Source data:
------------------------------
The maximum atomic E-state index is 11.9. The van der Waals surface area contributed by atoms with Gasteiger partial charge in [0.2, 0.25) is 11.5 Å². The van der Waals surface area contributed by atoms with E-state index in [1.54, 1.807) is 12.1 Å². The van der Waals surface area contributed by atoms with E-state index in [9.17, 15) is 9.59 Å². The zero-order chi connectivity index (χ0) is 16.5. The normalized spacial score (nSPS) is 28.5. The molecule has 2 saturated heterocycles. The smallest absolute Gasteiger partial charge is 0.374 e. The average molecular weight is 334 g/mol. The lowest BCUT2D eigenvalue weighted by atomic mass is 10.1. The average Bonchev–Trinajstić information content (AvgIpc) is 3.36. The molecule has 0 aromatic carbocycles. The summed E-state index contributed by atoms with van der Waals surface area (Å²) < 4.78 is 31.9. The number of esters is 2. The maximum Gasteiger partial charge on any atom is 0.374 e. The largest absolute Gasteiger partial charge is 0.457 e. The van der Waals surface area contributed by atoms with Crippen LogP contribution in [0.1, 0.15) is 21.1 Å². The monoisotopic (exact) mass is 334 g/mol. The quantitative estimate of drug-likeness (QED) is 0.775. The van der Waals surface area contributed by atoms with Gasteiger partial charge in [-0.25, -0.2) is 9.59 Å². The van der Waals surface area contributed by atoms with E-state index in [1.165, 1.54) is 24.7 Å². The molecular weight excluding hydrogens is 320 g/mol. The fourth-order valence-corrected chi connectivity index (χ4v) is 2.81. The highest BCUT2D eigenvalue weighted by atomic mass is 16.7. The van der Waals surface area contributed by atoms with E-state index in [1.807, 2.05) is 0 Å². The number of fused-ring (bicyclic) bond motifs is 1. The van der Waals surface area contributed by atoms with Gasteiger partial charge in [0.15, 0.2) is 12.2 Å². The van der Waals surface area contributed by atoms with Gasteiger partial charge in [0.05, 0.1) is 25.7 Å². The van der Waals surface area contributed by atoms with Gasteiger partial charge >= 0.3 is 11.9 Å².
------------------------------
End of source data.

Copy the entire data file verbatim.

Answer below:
The maximum atomic E-state index is 11.9. The van der Waals surface area contributed by atoms with Gasteiger partial charge in [0.2, 0.25) is 11.5 Å². The van der Waals surface area contributed by atoms with E-state index in [1.54, 1.807) is 12.1 Å². The van der Waals surface area contributed by atoms with E-state index in [9.17, 15) is 9.59 Å². The zero-order chi connectivity index (χ0) is 16.5. The normalized spacial score (nSPS) is 28.5. The molecule has 2 saturated heterocycles. The smallest absolute Gasteiger partial charge is 0.374 e. The average molecular weight is 334 g/mol. The lowest BCUT2D eigenvalue weighted by atomic mass is 10.1. The average Bonchev–Trinajstić information content (AvgIpc) is 3.36. The molecule has 0 aromatic carbocycles. The summed E-state index contributed by atoms with van der Waals surface area (Å²) < 4.78 is 31.9. The number of esters is 2. The maximum Gasteiger partial charge on any atom is 0.374 e. The largest absolute Gasteiger partial charge is 0.457 e. The van der Waals surface area contributed by atoms with Crippen LogP contribution in [0.1, 0.15) is 21.1 Å². The monoisotopic (exact) mass is 334 g/mol. The quantitative estimate of drug-likeness (QED) is 0.775. The van der Waals surface area contributed by atoms with Gasteiger partial charge in [-0.25, -0.2) is 9.59 Å². The van der Waals surface area contributed by atoms with E-state index in [1.165, 1.54) is 24.7 Å². The molecular weight excluding hydrogens is 320 g/mol. The fourth-order valence-corrected chi connectivity index (χ4v) is 2.81. The highest BCUT2D eigenvalue weighted by atomic mass is 16.7. The van der Waals surface area contributed by atoms with E-state index in [1.807, 2.05) is 0 Å². The number of fused-ring (bicyclic) bond motifs is 1. The van der Waals surface area contributed by atoms with Gasteiger partial charge in [0.15, 0.2) is 12.2 Å². The van der Waals surface area contributed by atoms with Gasteiger partial charge in [0.05, 0.1) is 25.7 Å². The van der Waals surface area contributed by atoms with Gasteiger partial charge >= 0.3 is 11.9 Å².